Somehow Light in the Attic Records has been given access to the vaults of LHI, the company that producer, songwriter, singer, mogul, and cowboy Lee Hazlewood helmed in the mid-'60s and early-'70s. Lee's career began with producing hits for Sanford Clark and Duane Eddy in Arizona, and soon he was off to Hollywood. This LHI box set covers "the other" material created in the same era that Lee was writing and producing hits for Nancy Sinatra ("These Boots Are Made for Walkin'") and collaborating on the epic Nancy & Lee album, one of my favorite record productions ever.

The box set includes: a 172-page, LP-sized hardcover book with over 150 photos, interviews, and artist profiles, a four CD anthology of the LHI label featuring 107 songs, 14 of them unreleased, a flexi disc of Lee's "studio chatter," as well as the never-before-released 60 minute film Cowboy in Sweden (1970) on DVD. It also includes the excellent soundtrack album of the same name, another of my favorite Hazlewood recordings.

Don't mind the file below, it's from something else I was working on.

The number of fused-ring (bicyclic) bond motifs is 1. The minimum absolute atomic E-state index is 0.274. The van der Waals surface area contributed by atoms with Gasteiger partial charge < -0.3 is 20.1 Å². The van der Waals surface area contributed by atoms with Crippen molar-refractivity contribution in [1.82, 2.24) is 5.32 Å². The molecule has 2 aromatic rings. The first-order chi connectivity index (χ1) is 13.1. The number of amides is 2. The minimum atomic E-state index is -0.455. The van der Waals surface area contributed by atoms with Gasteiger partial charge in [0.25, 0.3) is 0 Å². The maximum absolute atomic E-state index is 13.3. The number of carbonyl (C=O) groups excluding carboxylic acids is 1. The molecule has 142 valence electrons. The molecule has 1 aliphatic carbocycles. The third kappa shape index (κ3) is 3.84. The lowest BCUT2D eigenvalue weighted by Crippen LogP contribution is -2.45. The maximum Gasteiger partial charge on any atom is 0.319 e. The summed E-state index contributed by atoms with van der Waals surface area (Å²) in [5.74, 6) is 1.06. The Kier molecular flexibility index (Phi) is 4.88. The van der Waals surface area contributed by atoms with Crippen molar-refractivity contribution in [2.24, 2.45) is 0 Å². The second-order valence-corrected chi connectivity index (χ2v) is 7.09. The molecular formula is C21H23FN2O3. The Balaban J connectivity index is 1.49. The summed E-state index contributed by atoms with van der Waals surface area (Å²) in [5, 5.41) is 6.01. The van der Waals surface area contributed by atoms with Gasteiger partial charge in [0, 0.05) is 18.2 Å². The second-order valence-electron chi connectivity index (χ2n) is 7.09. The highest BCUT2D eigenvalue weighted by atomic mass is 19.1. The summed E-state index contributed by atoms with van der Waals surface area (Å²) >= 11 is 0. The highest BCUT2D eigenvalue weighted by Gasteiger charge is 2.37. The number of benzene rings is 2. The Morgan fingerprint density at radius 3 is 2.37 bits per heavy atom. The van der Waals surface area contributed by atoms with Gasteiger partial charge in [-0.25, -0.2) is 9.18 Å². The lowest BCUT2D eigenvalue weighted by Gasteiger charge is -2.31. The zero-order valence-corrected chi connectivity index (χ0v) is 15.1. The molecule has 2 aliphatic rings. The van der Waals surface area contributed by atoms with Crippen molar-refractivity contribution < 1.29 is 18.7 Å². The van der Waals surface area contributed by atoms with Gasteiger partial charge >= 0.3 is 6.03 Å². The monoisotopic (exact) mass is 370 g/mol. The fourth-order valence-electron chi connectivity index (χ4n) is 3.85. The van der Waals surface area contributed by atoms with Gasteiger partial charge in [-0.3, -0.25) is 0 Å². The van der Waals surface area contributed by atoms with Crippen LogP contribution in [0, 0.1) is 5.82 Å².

All the music has been carefully transferred and remastered, with 95 percent of the material pulled from original analog master tapes at 24 bit/96 kHz while the other five percent were transferred from mint vinyl. We get a bunch of Hazlewood-sung pieces from his albums Forty and Requiem For an Almost Lady, plus the duets album he did with Ann-Margret The Cowboy and the Lady. We also get psyche rock from The Surprise Package, syrupy vocal pop from Honey Ltd., confused garage/folk rock from Hamilton Streetcar, soul/pop from actress and brief Motown signee Barbara Randolph, a keyboard workout from Wrecking Crew vet Don Randi, and many other oddball songs. Of the highlights are a couple of versions of Nancy & Lee tracks with Virgil Warner & Suzi Jane Hokom handling the vocals. Suzi Jane was also a LHI producer, overseeing the The Kitchen Cinq tracks in this set, and she discovered, signed, and produced Gram Parsons' International Submarine Band (though only one song is appears here). Ms. Hokom herself also sang on a good number of excellent solo pop songs included here.

One can't help but feel LHI was randomly trying to produce hit songs in varying pop genres, hoping that something would stick. A close career parallel would be the work of Snuff Garrett [Tape Op #73] who, during the same era, was on the constant hunt for hit songs and successes. Listening to all the tracks here does sound like some sort of radio of the era. And, after years of listening "oldies radio" turn into the same 15 songs over and over, maybe it's a welcome thing!

Oh, and for the obsessed out there, the Deluxe Edition ($180) features almost 200 more songs and extra goodies. Oh dear. ($80,

Tape Op is a bi-monthly magazine devoted to the art of record making.

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